Afterwar: Healing the Moral Wounds of Our Soldiers.
By Nancy Sherman
New York, NY: Oxford University Press, 2015
Nancy Sherman's book Afterwar makes an important contribution to what it means for a nation to go to war in the twenty-first century. It emphasizes soldiers' struggles to reintegrate into society after returning from war and provides clear messages to multiple audiences in the critical areas of individual and collective responsibility, civil-military relations, and leadership. The book also has important lessons for individual soldiers, the public they serve, and the commanders and supervisors who have the best opportunity--and the greatest responsibility--to ensure the moral wounds associated with warfare are given the opportunity to heal.
Sherman builds on her previous works concerning how the "traditional" stoic ethos the military instills in its personnel prepares them well for fighting in war, but at the expense of living well in peace. Stoicism's detachment from personal desire and its emphasis on responsibility has bred combatants who willfully accept extreme hardship and who are prepared to hold themselves accountable for events that may be beyond their control. While great for warfighting, these traits can interfere with their ability to handle the moral wounds with which they return.
Sherman describes a marine sergeant who was racked with guilt over the loss of two other marines in Afghanistan and, as a result, developed symptoms associated with Post-traumatic Stress Disorder (PTSD). In both cases, the sergeant pointed to an act he could have performed but did not think of at the time. Here Sherman makes an important contribution to understanding moral injury in war. Generally speaking, moral injury occurs in the presence of grievous moral transgressions, whether committed by oneself or others, that "overwhelm one's sense of goodness and humanity." However, the striking thing about war is moral injury can occur even when the transgression is relatively trivial or, as in other cases Sherman describes, when one has done nothing wrong. This point suggests military leaders need to rethink what "command responsibility" means so soldiers can fight effectively without causing needless harm to themselves or those they lead.
Such injuries, Sherman argues, can also be exacerbated by soldiers' sense of justice for the cause for which they fight. Psychologically, it is easier to bear loss when tangible good results. In this regard, Sherman has a message for the public these soldiers nominally defend. In her excellent chapter, "Don't Just Tell Me Thank You," she discusses the gap in civil-military relations that has inexplicably widened even after more than a decade of war. Noting that less than one percent of the US population serves, Sherman aptly describes how well-intentioned expressions of gratitude by many of the 99 percent who do not serve creates resentment. This resentment arises because civilians are largely distanced from the cost of war and, as a result, the ubiquitous "thank you for your service" can seem too cheap to count as sharing any part of the burden. This distance further contributes to confusion among soldiers and civilians alike about why exactly we are at war. If civilians are not invested in the cause, we have only our leaders' words that it is both just and worthwhile. In today's cynical society, that word is often not enough.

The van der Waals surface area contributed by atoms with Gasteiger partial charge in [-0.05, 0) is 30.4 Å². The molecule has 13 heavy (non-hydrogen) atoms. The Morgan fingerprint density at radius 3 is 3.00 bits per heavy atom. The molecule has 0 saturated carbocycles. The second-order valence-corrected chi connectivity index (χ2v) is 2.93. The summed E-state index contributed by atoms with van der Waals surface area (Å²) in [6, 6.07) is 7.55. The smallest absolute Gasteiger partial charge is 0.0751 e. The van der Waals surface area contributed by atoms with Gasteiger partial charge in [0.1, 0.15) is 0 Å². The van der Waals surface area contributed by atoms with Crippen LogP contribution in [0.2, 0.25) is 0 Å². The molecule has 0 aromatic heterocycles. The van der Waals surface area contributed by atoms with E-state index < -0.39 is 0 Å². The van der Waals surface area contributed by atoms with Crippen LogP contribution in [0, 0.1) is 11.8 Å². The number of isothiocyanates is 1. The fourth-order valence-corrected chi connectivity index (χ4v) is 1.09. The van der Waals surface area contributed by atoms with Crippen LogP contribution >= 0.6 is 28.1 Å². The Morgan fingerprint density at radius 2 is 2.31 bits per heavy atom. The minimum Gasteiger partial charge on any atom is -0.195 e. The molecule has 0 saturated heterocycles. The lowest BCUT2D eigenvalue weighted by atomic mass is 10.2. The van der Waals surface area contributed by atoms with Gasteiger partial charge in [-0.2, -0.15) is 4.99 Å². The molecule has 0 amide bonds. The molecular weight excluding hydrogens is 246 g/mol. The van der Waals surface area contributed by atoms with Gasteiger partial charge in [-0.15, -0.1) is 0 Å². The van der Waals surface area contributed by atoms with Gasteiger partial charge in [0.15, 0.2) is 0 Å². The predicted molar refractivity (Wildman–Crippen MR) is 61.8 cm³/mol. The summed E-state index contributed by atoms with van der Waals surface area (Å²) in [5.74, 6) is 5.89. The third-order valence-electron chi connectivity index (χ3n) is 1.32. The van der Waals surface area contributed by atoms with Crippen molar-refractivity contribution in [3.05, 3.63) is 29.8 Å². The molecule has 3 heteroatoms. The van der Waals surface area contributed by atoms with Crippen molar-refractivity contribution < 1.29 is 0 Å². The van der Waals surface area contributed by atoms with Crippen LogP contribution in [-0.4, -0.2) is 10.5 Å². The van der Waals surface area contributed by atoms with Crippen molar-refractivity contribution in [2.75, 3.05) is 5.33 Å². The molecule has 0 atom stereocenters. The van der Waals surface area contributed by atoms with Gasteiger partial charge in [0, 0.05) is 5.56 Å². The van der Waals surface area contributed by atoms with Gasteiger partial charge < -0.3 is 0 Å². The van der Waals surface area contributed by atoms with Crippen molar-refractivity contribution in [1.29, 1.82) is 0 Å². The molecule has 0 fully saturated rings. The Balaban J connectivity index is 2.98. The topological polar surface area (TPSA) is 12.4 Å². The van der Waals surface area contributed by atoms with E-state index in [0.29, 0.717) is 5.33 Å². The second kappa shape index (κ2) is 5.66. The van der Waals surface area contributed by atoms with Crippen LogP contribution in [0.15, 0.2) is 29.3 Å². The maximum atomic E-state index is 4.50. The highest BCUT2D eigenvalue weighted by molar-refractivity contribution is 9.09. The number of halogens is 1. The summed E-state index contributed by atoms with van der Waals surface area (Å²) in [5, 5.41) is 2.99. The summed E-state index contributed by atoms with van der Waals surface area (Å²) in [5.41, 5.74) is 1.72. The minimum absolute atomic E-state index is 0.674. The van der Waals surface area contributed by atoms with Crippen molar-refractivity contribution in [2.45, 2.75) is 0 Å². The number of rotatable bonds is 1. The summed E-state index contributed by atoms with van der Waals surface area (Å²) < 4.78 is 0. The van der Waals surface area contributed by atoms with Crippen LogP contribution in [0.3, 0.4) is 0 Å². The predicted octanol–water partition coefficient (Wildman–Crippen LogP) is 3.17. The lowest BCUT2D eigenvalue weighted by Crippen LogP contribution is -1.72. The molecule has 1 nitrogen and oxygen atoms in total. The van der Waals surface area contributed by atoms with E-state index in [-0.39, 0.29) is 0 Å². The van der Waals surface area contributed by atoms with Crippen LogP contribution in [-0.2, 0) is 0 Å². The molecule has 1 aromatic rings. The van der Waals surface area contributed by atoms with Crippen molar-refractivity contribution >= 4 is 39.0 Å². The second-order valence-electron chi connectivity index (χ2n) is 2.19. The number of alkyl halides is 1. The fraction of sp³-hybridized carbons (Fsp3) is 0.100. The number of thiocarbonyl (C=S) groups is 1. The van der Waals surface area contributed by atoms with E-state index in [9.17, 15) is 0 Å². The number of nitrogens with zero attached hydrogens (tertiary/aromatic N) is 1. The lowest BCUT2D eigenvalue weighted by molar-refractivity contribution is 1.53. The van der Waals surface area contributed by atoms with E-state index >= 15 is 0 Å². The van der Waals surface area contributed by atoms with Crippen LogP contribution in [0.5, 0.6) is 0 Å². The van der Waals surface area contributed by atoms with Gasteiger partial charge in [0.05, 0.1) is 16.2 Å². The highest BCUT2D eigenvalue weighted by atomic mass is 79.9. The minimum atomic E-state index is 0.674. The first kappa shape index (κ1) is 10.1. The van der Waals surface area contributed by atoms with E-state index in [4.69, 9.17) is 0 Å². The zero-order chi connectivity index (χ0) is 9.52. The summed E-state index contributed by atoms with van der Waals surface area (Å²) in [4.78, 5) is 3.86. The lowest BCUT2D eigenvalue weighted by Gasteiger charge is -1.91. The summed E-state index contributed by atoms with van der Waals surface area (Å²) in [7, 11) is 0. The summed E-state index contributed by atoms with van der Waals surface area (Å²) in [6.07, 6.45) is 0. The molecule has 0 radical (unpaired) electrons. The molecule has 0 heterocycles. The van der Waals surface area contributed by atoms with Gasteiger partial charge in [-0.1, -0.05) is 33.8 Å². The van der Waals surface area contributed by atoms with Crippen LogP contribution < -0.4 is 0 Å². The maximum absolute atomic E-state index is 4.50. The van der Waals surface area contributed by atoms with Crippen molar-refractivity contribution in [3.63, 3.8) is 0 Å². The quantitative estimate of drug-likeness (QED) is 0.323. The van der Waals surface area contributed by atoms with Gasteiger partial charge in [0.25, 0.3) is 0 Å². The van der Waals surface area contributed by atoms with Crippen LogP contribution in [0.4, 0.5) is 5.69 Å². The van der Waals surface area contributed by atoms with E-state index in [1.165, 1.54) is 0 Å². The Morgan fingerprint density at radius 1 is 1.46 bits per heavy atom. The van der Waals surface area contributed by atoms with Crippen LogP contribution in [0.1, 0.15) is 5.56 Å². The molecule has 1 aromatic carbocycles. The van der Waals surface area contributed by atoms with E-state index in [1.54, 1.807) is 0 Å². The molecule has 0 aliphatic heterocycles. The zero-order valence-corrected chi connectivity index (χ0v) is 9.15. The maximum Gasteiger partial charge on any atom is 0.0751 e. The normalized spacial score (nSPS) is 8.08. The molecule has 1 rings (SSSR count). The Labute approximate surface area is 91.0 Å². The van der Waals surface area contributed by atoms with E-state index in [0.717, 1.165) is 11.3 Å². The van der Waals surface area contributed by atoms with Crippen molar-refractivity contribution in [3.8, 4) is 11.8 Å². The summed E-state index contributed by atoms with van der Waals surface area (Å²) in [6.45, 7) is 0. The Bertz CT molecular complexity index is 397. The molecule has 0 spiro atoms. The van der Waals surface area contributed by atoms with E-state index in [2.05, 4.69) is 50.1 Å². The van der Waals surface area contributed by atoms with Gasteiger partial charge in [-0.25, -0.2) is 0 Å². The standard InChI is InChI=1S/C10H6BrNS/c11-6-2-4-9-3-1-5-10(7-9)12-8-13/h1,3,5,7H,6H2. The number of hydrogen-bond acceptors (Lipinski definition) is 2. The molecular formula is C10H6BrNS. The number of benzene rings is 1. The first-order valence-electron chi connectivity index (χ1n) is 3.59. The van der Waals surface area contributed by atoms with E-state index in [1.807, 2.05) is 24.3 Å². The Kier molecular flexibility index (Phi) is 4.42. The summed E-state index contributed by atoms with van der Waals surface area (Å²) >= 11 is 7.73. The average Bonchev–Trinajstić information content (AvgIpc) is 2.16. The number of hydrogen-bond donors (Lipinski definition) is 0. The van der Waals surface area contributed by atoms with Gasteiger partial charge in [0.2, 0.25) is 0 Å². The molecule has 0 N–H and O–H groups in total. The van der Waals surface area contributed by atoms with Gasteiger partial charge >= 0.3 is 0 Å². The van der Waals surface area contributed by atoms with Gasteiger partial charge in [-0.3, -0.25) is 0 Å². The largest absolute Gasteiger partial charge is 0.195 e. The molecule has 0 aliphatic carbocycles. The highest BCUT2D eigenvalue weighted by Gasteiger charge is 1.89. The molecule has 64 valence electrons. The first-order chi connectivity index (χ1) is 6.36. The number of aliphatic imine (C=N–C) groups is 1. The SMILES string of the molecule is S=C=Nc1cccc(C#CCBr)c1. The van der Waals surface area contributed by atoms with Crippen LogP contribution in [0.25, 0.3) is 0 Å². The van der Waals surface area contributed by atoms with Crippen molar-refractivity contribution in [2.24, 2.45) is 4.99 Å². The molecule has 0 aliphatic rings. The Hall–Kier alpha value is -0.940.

Sherman's point is not that civilians should not express gratitude. As members of the public, they share enough responsibility for the war that they owe those who fight more than "thank you," if their sentiment is to be judged genuine. While Sherman offers a number of ways civilians can constructively bear this burden, she boils it down to this: "assurance from civilian and military leaders and, collectively, from a nation, that they (soldiers) are never just forces, never just an asset to be used (or preserved) instrumentally as a part of military necessity in achieving missions (and continuing the fight)." Civilians should be invested enough in the war effort to make their voices heard by electing leaders who will fight the right wars in the right ways, and who are held accountable when they do not.
Sherman also relates stories of women in combat zones who raised concerns to their commanding officers regarding sexual harassment. Sherman's point is leaders should be especially sensitive where issues closely associated with identity--like sexuality--are involved.
The most important contribution of Afterwar is the lesson that the effective transition of soldiers back to society has to begin before the war starts. We need to pay attention to what we teach soldiers about responsibility, civilians about their duties, and leaders about how to build trust and hope in their subordinates to ensure they will be resilient in the face of adversity. While moral injury may be as unavoidable in war as physical injury, we have much to do before we fully realize our responsibilities to address it.
Reviewed by COL C. Anthony Pfaff, Policy Planning Staff, Office of the Secretary, US Department of State
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|Author:||Pfaff, C. Anthony|
|Date:||Mar 22, 2016|
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